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Shrewsbury maternity scandal: Pay out over boy's brain injury

PUBLISHED

The health trust behind the worst maternity scandal in NHS history has accepted responsibility for a boy's brain injury.

Adam Cheshire, 11, contracted a Group B Strep (GBS) infection following his birth at the Royal Shrewsbury Hospital in 2011.

A High Court judge approved a pay out from Shrewsbury and Telford Hospitals NHS Trust (SaTH) to provide special care for the rest of his life.

His case was examined as part of senior midwife Donna Ockendon's investigation into SaTH which found catastrophic failures might have led to the deaths and life-changing injuries of hundreds of babies, as well as the deaths of nine mothers.

Adam, from Newport, Shropshire, was born nearly 35 hours after his mother's waters broke in the afternoon of 24 March 2011. 

In the hours that followed, he began to show signs of early onset GBS including struggling to feed, crying and grunting. After weeks in intensive care, he was finally diagnosed with the infection and meningitis.

Adam is living with multiple conditions including hearing and visual impairments, autism, severe learning difficulties and behavioural problems so he relies on others to care for him.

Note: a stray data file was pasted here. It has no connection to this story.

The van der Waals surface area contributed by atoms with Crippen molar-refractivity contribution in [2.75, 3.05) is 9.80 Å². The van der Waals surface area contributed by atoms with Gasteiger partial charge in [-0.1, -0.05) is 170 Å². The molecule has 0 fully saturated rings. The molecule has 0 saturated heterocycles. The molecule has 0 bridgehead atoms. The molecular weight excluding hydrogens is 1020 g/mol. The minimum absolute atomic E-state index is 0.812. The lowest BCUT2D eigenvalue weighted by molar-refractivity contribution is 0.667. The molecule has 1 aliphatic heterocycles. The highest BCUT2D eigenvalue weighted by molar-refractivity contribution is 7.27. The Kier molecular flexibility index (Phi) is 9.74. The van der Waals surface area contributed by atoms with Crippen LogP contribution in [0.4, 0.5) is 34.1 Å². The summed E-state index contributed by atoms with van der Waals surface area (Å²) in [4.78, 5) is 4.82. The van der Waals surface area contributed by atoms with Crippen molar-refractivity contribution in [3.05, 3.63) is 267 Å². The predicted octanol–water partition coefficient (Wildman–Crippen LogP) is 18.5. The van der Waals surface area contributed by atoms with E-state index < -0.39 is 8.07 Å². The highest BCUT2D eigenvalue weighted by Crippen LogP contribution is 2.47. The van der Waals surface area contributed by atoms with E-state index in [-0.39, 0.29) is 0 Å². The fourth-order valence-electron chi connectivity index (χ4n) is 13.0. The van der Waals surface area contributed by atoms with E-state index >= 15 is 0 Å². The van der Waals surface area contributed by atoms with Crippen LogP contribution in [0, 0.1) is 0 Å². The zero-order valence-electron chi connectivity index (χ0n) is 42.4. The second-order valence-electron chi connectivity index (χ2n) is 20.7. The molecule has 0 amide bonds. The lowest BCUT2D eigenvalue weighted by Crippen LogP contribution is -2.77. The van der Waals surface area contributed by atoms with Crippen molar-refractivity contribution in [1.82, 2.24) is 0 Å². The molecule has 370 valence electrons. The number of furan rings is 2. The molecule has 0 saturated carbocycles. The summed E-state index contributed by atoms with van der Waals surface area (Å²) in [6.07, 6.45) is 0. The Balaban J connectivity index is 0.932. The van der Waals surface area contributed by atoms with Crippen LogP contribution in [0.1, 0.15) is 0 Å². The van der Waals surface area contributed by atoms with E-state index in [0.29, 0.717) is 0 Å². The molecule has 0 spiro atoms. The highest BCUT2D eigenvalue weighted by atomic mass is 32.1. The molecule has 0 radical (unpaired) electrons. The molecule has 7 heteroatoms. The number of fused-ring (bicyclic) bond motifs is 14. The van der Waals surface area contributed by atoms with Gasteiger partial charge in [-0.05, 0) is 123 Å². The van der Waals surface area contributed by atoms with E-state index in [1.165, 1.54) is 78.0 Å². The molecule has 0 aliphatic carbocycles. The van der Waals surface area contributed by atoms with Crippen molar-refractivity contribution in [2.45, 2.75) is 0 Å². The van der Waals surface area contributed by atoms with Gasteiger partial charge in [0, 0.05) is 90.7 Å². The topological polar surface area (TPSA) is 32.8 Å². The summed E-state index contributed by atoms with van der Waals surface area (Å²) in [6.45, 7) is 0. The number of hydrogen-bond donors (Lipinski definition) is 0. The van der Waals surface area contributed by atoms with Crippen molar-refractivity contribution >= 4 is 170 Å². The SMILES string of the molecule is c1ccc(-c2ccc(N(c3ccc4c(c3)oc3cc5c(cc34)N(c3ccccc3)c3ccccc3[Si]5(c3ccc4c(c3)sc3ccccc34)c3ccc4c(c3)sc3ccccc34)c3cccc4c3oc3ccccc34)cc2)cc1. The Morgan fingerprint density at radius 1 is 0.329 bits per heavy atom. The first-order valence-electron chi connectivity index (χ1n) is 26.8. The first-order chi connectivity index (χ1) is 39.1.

His mum, the Reverend Charlotte Cheshire, said she had expressed concerns about bright green discharge at one of her last antenatal appointments but no action was taken.

"From that point I just had a mother's instinct something wasn't right but I was reassured by the midwives so many times that everything was OK," the 45-year-old said.

Mrs Cheshire added: "While Adam is adorable and I am so thankful to have him in my life, it's difficult not to think how things could have turned out differently for him if he'd received the care he should have.

"Adam will never live an independent life and will need lifelong care. While I'm devoted to him, I'm now raising a severely disabled son, which is extremely challenging and has changed the path of both our lives forever".

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Source: BBC News, 23 January 2023

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